Finally, while most classical approaches, exemplified by [13,14] tend to perform the Content Selection task integrated with the document planning, recently, the interest in automatic, bottom-up content planners has put forth a simplified view where the information is entirely selected before the document structuring process begins [12,9]. While this approach is less flexible, it has important ramifications for machine learning, as the resulting algorithm can be made simpler and more amenable to learning.

Conclusions and Further Work

We have presented a novel method for learning Content Selection rules, a task that is difficult to perform manually and must be repeated for each new domain. The experiments presented here use a resource of text and associated knowledge that we have produced from the Web. The size of the corpus and the methodology we have followed in its construction make it a major resource for learning in generation. Our methodology shows that data currently available on the Internet, for various domains, is readily useable for this purpose. Using our corpora, we have performed experimentation with three methods (exact matching, statistical selection and rule induction) to infer rules from indirect observations from the data.

Given the importance of content selection for the acceptance of generated text by the final user, it is clear that leaving out required information is an error that should be avoided. Thus, in evaluation, high recall is preferable to high precision. In that respect, our class-based statistically selected rules perform well. They achieve 94% recall in the best case, while filtering out half of the data in the input knowledge base. This significant reduction in data makes the task of developing further rules for content selection a more feasible task. It will aid the practitioner of NLG in the Content Selection task by reducing the set of data that will need to be examined manually (e.g., discussed with domains experts).

We find the results for ripper disappointing and think more experimentation is needed before discounting this approach. It seems to us ripper may be overwhelmed by too many features. Or, this may be the best possible result without incorporating domain knowledge explicitly. We would like to investigate the impact of additional sources of knowledge. These alternatives are discussed below.

In order to improve the rule induction results, we may use spreading activation starting from the particular frame to be considered for content selection and include the semantic information in the local context of the frame. For example, to content select $\left<\texttt{birth date year}\right>$, only values from frames $\left<\texttt{birth date}\right>$ and $\left<\texttt{birth}\right>$ would be considered (e.g., $\left<\texttt{relative}\ldots\right>$ will be completely disregarded). Another improvement may come from more intertwining between the exact match and statistical selector techniques. Even if some data path appears to be copied verbatim most of the time, we can run our statistical selector for it and use held out data to decide which performs better.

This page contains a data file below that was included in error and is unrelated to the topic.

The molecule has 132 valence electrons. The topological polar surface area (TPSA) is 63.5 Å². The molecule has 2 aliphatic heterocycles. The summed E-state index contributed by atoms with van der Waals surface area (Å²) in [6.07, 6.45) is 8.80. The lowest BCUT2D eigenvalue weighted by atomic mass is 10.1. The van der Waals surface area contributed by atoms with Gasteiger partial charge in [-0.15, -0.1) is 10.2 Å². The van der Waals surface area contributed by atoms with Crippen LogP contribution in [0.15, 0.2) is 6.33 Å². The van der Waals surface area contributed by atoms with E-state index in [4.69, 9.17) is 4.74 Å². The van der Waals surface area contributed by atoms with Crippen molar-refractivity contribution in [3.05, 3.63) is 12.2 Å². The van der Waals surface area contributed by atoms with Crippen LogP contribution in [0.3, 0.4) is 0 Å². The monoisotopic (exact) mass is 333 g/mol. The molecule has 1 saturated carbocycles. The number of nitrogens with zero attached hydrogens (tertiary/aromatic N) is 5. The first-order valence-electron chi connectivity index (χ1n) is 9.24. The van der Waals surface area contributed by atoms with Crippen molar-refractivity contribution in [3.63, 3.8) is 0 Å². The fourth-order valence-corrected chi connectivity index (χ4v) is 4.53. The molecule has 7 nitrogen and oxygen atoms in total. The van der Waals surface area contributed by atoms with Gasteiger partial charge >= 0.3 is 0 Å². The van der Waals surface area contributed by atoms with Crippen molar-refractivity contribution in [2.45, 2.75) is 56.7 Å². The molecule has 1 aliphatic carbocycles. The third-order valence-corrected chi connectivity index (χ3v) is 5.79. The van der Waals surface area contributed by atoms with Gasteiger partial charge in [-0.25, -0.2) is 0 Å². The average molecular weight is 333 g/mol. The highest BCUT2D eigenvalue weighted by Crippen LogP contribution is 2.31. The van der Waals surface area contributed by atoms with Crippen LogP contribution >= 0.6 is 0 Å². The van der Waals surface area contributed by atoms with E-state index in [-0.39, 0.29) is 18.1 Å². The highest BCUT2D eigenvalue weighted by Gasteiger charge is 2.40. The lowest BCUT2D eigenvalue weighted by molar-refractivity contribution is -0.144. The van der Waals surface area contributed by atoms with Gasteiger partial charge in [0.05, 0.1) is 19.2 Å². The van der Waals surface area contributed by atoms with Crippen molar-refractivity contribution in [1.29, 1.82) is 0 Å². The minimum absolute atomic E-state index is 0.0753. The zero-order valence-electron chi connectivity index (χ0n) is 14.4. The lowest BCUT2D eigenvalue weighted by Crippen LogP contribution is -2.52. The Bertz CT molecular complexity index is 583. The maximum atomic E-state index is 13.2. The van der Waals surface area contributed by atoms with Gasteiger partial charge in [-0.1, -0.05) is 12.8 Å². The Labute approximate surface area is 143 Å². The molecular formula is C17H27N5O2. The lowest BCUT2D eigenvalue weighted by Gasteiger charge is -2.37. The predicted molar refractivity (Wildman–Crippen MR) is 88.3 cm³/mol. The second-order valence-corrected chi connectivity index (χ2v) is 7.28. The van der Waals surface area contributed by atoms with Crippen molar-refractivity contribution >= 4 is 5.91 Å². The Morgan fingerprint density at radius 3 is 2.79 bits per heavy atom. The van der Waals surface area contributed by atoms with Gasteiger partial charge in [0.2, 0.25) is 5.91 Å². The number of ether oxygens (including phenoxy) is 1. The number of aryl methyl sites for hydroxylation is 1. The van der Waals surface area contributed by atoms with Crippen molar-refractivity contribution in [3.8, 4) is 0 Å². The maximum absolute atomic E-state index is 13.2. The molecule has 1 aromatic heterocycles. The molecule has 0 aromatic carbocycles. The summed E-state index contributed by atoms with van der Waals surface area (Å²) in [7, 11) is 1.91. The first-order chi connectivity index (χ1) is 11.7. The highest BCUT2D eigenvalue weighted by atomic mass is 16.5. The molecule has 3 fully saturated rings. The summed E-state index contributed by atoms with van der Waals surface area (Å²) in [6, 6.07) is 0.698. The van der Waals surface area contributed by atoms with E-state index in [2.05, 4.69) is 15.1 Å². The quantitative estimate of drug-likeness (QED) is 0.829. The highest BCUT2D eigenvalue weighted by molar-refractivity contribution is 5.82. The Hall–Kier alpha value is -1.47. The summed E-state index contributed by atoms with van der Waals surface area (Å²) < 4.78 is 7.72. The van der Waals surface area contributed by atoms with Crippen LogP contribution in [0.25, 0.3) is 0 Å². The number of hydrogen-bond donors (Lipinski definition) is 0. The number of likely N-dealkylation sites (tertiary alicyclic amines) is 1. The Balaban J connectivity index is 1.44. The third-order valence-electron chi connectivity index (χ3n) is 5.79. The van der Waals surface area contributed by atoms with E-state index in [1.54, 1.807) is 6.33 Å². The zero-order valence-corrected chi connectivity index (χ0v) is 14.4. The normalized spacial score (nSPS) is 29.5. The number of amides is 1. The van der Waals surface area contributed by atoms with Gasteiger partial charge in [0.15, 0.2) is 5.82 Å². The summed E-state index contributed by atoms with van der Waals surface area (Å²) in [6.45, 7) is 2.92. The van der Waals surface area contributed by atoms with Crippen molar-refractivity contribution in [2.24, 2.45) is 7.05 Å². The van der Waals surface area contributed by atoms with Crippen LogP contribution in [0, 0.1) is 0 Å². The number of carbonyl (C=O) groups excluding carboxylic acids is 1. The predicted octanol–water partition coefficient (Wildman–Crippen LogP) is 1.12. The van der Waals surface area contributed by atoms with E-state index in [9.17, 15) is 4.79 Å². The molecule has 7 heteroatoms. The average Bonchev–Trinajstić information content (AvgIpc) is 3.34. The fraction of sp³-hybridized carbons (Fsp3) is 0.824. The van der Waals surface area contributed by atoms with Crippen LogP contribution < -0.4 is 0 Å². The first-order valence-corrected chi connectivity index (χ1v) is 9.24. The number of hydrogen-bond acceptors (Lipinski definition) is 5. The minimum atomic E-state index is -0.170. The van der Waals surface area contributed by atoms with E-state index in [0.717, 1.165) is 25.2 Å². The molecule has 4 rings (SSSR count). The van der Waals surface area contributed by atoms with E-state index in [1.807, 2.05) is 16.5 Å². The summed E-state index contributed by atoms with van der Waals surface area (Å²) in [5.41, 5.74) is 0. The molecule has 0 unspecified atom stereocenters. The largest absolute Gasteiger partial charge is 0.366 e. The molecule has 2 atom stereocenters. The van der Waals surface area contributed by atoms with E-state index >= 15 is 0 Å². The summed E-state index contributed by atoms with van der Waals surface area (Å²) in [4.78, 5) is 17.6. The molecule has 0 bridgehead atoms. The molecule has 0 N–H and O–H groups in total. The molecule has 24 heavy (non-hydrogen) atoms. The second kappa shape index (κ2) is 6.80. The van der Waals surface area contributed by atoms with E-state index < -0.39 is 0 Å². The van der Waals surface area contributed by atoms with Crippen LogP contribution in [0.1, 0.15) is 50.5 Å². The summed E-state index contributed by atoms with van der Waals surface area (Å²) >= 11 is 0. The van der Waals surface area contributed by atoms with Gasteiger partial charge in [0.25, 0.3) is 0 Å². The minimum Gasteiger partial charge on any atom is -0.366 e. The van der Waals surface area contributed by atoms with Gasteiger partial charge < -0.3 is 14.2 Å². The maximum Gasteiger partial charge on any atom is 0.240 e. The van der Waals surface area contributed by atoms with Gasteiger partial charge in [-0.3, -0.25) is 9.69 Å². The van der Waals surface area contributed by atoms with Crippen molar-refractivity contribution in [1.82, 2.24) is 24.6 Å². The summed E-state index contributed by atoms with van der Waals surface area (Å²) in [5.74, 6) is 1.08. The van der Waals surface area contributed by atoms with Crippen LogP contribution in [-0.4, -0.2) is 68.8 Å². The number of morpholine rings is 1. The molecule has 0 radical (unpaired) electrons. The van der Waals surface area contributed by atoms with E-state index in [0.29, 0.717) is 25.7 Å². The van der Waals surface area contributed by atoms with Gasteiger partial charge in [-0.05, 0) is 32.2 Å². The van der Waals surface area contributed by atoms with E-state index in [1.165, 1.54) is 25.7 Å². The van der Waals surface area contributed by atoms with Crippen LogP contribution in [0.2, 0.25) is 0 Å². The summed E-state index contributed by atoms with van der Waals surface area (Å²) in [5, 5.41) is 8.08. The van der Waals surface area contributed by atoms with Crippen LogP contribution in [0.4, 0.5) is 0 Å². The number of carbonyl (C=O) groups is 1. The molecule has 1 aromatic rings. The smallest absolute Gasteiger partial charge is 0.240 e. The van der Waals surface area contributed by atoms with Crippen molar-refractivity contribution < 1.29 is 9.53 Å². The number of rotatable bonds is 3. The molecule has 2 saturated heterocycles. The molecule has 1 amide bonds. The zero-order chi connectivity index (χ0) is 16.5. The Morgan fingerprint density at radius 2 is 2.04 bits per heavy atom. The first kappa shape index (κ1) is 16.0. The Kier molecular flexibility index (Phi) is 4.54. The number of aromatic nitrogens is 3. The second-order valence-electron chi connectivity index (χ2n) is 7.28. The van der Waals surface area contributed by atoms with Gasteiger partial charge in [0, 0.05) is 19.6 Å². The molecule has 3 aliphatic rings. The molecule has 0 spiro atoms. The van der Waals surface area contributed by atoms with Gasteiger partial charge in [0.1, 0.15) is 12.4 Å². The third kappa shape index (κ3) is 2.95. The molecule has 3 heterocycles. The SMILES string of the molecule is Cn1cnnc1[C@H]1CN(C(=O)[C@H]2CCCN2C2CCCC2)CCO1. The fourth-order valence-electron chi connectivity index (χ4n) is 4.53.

Finally, we are interested in adding a domain paraphrasing dictionary to enrich the exact matching step. This could be obtained by running the semantic input through the lexical chooser of our biography generator, PROGENIE, currently under construction.


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... set1
The semantics of the text normally contain information not present in our semantic input, although for the sake of Content Selection is better to consider it as a ``smaller'' set.
... website.2
... terms,3
We use the maximum value of the TF*IDF weights for each term in the whole text collection. That has the immediate effect of disregarding stop words.
... entropy4
Other metrics would have been possible, in as much as they measure the similarity between the two models.
they define them as a coherent sub-graph of the knowledge base describing the structure and function of objects, the change made to objects by processes, and the temporal attributes and temporal decompositions of processes.
We chose ripper to use its set-valued attributes, a desirable feature for our problem setting.
... frames,7
The flattening process generated a large number of features, e.g., if a person had a grandmother, then there will be a ``grandmother'' column for every person. This gets more complicated when list-valued values are taken into play. In our biographies case, an average-sized 100-triples biography spanned over 2,300 entries in the feature vector.
Our bi-grams are computed after stop-words and punctuation is removed, therefore these examples can appear in texts like ``he is an screenwriter,director,...'' or ``she has an screenwriter award...
We disturbed the dataset to obtain some cross-validation over these figures, obtaining a std dev. of 0.02 for the F*, the full details are given in (Duboue and McKeown, 2003b).

Pablo Duboue 2003-10-16